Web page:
'We still need to prepare for the worst,' warns bank regulator

Israel's Supervisor of Banks called upon the banks to continue to secure a high level of capital and to maintain the sector's stability.

Rony Hizkiyahu 88  224 (photo credit: Koby Kantor/Courtesy Globes)
Rony Hizkiyahu 88 224
(photo credit: Koby Kantor/Courtesy Globes)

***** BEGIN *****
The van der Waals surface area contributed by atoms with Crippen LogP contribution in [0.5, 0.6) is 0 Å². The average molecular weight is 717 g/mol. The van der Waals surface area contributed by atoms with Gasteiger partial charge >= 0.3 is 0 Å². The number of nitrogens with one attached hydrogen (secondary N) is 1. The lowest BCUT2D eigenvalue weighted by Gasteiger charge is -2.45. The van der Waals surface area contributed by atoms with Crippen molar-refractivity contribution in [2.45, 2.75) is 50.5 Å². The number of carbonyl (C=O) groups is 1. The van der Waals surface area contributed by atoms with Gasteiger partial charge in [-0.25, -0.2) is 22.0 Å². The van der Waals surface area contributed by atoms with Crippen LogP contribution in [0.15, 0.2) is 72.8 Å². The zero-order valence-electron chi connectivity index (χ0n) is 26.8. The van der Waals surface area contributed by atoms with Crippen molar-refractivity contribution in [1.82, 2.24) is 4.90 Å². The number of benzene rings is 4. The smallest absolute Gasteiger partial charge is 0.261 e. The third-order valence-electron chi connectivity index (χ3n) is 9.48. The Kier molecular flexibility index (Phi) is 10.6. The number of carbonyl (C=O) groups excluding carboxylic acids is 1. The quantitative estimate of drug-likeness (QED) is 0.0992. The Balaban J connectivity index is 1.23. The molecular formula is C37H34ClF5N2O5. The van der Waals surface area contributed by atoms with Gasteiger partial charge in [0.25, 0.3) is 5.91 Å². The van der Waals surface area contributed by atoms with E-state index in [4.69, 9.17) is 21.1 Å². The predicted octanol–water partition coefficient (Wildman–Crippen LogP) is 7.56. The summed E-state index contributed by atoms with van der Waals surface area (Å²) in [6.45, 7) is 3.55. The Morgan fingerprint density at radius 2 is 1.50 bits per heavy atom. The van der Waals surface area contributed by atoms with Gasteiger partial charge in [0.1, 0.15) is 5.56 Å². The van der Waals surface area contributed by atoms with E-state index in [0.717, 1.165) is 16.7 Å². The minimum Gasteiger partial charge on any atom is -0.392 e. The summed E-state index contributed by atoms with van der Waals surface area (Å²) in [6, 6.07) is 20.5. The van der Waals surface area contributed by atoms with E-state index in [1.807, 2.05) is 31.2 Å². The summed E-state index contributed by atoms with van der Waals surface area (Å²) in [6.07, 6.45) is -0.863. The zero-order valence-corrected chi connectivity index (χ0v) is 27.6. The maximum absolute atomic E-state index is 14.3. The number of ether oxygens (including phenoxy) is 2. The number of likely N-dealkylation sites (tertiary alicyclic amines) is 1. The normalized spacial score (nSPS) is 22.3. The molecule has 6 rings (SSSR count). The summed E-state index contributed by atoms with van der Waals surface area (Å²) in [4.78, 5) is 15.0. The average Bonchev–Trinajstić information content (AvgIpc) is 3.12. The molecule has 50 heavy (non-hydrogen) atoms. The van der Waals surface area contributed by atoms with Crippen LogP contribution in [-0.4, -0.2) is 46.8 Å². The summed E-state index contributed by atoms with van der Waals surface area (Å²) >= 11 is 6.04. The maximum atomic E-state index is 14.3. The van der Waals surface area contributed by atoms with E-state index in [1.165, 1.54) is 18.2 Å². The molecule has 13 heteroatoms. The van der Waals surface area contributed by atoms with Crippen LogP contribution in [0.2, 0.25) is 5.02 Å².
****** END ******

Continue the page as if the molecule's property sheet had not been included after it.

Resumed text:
The Bank of Israel's Supervisor of Banks warned Monday that the financial crisis was far from over and that the worst could still be ahead of us, as he called on the country's banks to be prepared. "The Israeli banking sector is stable but we still need to prepare for the worst and therefore I am in favor of conservative conduct," Hizkiyahu told the Globes Israel Business Conference in Tel Aviv. "The central bank is getting ready by preparing emergency plans to be enacted when needed." Hizkiyahu added that he did not expect the banks to distribute a dividend over the coming year. "If they think that they will distribute a dividend they need to come and get approval," said Hizkiyahu. Furthermore Hizkiyahu called upon the banks to continue to secure a high level of capital and to maintain the sector's stability. "The banks need to be more careful and improve their risk management tools, which have not proven to work in the past," said Hizkiyahu. "Transparency is not enough. Investments can not anymore be solely based on credit rating agencies or Basel II capital market regulations. We expect the banks to look right and left before making decisions." Adding to the doom and gloom, a country report by economists of the British weekly The Economist presented at the conference predicted zero per capita GDP growth for Israel in 2009. The report argued that Israel's rapid growth of the past five years was closely related to the country's high population growth rate, adding that when Israel's natural growth rate was discounted, economic growth was actually lower. However the British weekly is confident that Israel's recovery will be faster than in OECD countries. Israel will see 1.4% growth in 2010, 2.4% growth in 2010 and 3% growth by 2012, compared with a forecast of 1.7% of GDP growth in OECD countries, the weekly said. Still the report pointed to shortcomings in the Israeli economy including the country's failing education system, the limited integration of haredim and Arabs in the labor market, and the lack of development of essential growth-enhancing infrastructures.